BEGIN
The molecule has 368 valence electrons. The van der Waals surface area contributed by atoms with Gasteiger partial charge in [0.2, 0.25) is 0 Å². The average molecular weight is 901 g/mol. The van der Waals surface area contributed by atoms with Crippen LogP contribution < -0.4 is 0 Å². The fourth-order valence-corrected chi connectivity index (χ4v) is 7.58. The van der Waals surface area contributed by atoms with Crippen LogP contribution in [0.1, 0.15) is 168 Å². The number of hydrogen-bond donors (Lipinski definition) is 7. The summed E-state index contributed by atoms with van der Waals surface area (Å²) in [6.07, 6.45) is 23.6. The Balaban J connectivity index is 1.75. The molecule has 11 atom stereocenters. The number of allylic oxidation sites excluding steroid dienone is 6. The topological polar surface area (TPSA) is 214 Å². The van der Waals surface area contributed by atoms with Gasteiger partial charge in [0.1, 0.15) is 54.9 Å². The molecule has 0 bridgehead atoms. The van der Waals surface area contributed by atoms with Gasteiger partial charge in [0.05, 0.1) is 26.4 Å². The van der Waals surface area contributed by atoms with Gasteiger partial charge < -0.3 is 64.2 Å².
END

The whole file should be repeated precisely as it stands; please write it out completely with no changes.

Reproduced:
The molecule has 368 valence electrons. The van der Waals surface area contributed by atoms with Gasteiger partial charge in [0.2, 0.25) is 0 Å². The average molecular weight is 901 g/mol. The van der Waals surface area contributed by atoms with Crippen LogP contribution < -0.4 is 0 Å². The fourth-order valence-corrected chi connectivity index (χ4v) is 7.58. The van der Waals surface area contributed by atoms with Crippen LogP contribution in [0.1, 0.15) is 168 Å². The number of hydrogen-bond donors (Lipinski definition) is 7. The summed E-state index contributed by atoms with van der Waals surface area (Å²) in [6.07, 6.45) is 23.6. The Balaban J connectivity index is 1.75. The molecule has 11 atom stereocenters. The number of allylic oxidation sites excluding steroid dienone is 6. The topological polar surface area (TPSA) is 214 Å². The van der Waals surface area contributed by atoms with Gasteiger partial charge in [0.1, 0.15) is 54.9 Å². The molecule has 0 bridgehead atoms. The van der Waals surface area contributed by atoms with Gasteiger partial charge in [0.05, 0.1) is 26.4 Å². The van der Waals surface area contributed by atoms with Gasteiger partial charge < -0.3 is 64.2 Å².